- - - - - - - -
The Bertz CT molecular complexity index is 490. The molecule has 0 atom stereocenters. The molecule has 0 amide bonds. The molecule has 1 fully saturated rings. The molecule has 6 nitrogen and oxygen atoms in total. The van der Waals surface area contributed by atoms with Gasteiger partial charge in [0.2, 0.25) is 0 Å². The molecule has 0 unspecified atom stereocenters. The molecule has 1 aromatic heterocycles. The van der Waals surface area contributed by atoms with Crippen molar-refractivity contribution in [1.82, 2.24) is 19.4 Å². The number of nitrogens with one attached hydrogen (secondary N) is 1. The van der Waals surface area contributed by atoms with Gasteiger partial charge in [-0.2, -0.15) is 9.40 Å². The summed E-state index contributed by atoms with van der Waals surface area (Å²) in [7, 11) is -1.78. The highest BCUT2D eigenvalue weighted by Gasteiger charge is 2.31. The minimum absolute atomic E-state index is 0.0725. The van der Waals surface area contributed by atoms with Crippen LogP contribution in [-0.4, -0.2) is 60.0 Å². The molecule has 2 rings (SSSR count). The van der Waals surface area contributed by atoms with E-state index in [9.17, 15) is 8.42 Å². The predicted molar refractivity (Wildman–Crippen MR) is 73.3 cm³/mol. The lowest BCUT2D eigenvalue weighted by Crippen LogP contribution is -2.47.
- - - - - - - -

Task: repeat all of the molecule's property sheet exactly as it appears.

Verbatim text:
The Bertz CT molecular complexity index is 490. The molecule has 0 atom stereocenters. The molecule has 0 amide bonds. The molecule has 1 fully saturated rings. The molecule has 6 nitrogen and oxygen atoms in total. The van der Waals surface area contributed by atoms with Gasteiger partial charge in [0.2, 0.25) is 0 Å². The molecule has 0 unspecified atom stereocenters. The molecule has 1 aromatic heterocycles. The van der Waals surface area contributed by atoms with Crippen molar-refractivity contribution in [1.82, 2.24) is 19.4 Å². The number of nitrogens with one attached hydrogen (secondary N) is 1. The van der Waals surface area contributed by atoms with Gasteiger partial charge in [-0.2, -0.15) is 9.40 Å². The summed E-state index contributed by atoms with van der Waals surface area (Å²) in [7, 11) is -1.78. The highest BCUT2D eigenvalue weighted by Gasteiger charge is 2.31. The minimum absolute atomic E-state index is 0.0725. The van der Waals surface area contributed by atoms with Crippen LogP contribution in [-0.4, -0.2) is 60.0 Å². The molecule has 2 rings (SSSR count). The van der Waals surface area contributed by atoms with E-state index in [9.17, 15) is 8.42 Å². The predicted molar refractivity (Wildman–Crippen MR) is 73.3 cm³/mol. The lowest BCUT2D eigenvalue weighted by Crippen LogP contribution is -2.47.